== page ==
Ms Blears: I have not had an opportunity to read the whole Select Committee report, but I have had a chance to look at its conclusions on the launch of the public debate. It urges an open-minded, transparent, rigorous debate to examine the scientific evidence, and highlights

    ''the need to rebuild public confidence in science as an instrument of public policy''.

That issue should be looked at with reference to rigorously assessed evidence. We need to engage the public in those issues, which are sometimes complex. The language used can exclude people and it will be important in the wide-ranging debate, which has been universally welcomed, that we try to explain the issues in a way that relates to people's lives.

Food, feed and seeds are clearly fundamental to people's sense of well-being and confidence. I am happy to assure my hon. Friend that those measures are separate from the debate because we are making decisions and taking a view on the proposals. Clearly,

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we ought to discuss all those issues in an open-minded, transparent, rigorous way that considers the evidence and the science. Crucially, we need to engage the public as much as we possibly can. Due to its technical nature, the subject can sometimes be unduly exclusive of the public, who are obviously the most important partners in the process.

Mr. Heald: The new procedures will be centred on the European food authority, but it is not clear which scientific committee will be involved in making the safety assessment. Can the Minister tell us which committee it will be?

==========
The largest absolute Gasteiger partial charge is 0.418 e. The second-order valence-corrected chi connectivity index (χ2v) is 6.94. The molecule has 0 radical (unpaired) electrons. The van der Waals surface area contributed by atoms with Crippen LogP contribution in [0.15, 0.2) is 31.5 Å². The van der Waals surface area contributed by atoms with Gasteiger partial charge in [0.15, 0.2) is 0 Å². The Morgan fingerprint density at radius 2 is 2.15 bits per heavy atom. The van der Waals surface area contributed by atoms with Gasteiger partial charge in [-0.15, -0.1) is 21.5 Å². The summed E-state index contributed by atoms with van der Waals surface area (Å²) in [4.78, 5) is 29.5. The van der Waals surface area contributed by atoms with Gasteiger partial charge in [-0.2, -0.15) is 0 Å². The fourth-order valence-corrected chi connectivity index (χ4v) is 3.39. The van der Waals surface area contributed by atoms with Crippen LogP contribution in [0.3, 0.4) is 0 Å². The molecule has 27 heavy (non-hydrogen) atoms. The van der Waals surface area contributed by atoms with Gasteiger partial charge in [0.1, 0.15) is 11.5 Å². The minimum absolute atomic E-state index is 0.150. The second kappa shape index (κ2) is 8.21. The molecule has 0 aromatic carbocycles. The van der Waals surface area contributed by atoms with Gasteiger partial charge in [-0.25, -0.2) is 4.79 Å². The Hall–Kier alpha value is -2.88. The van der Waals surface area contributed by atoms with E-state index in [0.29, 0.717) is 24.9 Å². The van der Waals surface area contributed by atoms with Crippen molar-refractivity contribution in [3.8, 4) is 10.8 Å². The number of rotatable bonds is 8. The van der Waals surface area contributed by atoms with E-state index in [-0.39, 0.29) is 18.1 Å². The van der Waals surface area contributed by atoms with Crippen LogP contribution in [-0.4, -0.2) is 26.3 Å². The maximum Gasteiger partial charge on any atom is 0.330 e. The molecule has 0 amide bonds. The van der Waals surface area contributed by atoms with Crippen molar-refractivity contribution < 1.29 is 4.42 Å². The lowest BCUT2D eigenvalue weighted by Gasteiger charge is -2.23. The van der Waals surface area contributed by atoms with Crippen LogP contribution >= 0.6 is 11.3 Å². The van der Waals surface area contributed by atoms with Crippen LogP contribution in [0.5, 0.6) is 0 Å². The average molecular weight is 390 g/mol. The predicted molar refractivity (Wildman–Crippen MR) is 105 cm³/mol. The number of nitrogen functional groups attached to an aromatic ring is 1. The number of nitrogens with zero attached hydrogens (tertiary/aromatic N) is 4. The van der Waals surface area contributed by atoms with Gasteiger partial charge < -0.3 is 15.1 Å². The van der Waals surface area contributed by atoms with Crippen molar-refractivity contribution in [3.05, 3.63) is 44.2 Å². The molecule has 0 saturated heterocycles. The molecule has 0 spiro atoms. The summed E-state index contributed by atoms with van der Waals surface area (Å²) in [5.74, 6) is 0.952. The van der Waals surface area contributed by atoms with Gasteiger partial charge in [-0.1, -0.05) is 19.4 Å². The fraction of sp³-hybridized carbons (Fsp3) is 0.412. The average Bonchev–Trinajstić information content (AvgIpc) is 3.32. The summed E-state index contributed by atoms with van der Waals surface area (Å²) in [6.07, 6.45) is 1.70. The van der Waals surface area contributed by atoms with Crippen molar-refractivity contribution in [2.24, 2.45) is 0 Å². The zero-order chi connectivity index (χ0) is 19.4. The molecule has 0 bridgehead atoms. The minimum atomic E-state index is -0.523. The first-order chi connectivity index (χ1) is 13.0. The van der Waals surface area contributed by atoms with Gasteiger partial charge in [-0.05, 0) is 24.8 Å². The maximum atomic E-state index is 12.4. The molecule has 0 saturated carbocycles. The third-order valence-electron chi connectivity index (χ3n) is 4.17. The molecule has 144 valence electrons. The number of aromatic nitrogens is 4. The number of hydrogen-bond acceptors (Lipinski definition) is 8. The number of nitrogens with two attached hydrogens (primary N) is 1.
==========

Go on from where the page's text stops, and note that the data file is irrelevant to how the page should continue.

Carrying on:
Ms Blears: At the moment in this country we have two separate committees: the novel foods committee looks at novel foods containing new protein or new DNA, which includes a wider range of foods than just GMOs; the animal feeds committee considers issues relating to animals. It is proposed that a European scientific committee should study those matters, but its exact composition has yet to be determined. A committee will eventually look into that whole area on a European level. In future, the authorisations will not only be for GM food but for GM feed. The phrase used in the regulatory impact assessment is the

    ''one door-one key principle'',

which means that the same issues will be considered for products that could be used for both food and feeds. There will be a European scientific committee, but I understand that its exact composition has not yet been determined. Importantly, the European food safety authority will work with member states on scientific committees, which will still have a role, particularly for non-GM novel foods that come on to the market but do not necessarily fall into this category. We hope that the EFSA operates in a similar way to the Food Standards Agency in this country and is as transparent, inclusive and open with the public as it possibly can be.